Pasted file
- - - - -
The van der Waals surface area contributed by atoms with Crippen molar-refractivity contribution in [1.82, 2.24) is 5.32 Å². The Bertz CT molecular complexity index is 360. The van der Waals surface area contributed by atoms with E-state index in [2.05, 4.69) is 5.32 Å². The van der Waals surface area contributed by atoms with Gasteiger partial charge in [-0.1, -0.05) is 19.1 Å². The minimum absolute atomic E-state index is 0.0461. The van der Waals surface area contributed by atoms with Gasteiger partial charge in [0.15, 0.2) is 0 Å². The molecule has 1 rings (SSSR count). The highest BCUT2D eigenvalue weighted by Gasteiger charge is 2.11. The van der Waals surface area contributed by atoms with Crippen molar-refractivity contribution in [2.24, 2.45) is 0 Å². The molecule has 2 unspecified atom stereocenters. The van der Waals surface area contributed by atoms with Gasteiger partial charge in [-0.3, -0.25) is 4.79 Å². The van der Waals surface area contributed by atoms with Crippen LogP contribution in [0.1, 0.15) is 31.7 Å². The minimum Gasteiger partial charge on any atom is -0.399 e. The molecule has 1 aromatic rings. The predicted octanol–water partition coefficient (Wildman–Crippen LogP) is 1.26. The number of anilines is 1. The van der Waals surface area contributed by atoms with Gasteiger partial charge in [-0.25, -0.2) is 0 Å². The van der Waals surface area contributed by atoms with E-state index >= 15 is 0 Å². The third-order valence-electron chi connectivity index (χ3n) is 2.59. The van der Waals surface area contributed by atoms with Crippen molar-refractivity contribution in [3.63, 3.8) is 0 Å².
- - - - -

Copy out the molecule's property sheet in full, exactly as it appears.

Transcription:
The van der Waals surface area contributed by atoms with Crippen molar-refractivity contribution in [1.82, 2.24) is 5.32 Å². The Bertz CT molecular complexity index is 360. The van der Waals surface area contributed by atoms with E-state index in [2.05, 4.69) is 5.32 Å². The van der Waals surface area contributed by atoms with Gasteiger partial charge in [-0.1, -0.05) is 19.1 Å². The minimum absolute atomic E-state index is 0.0461. The van der Waals surface area contributed by atoms with Gasteiger partial charge in [0.15, 0.2) is 0 Å². The molecule has 1 rings (SSSR count). The highest BCUT2D eigenvalue weighted by Gasteiger charge is 2.11. The van der Waals surface area contributed by atoms with Crippen molar-refractivity contribution in [2.24, 2.45) is 0 Å². The molecule has 2 unspecified atom stereocenters. The van der Waals surface area contributed by atoms with Gasteiger partial charge in [-0.3, -0.25) is 4.79 Å². The van der Waals surface area contributed by atoms with Crippen LogP contribution in [0.1, 0.15) is 31.7 Å². The minimum Gasteiger partial charge on any atom is -0.399 e. The molecule has 1 aromatic rings. The predicted octanol–water partition coefficient (Wildman–Crippen LogP) is 1.26. The number of anilines is 1. The van der Waals surface area contributed by atoms with Gasteiger partial charge in [-0.25, -0.2) is 0 Å². The van der Waals surface area contributed by atoms with E-state index >= 15 is 0 Å². The third-order valence-electron chi connectivity index (χ3n) is 2.59. The van der Waals surface area contributed by atoms with Crippen molar-refractivity contribution in [3.63, 3.8) is 0 Å².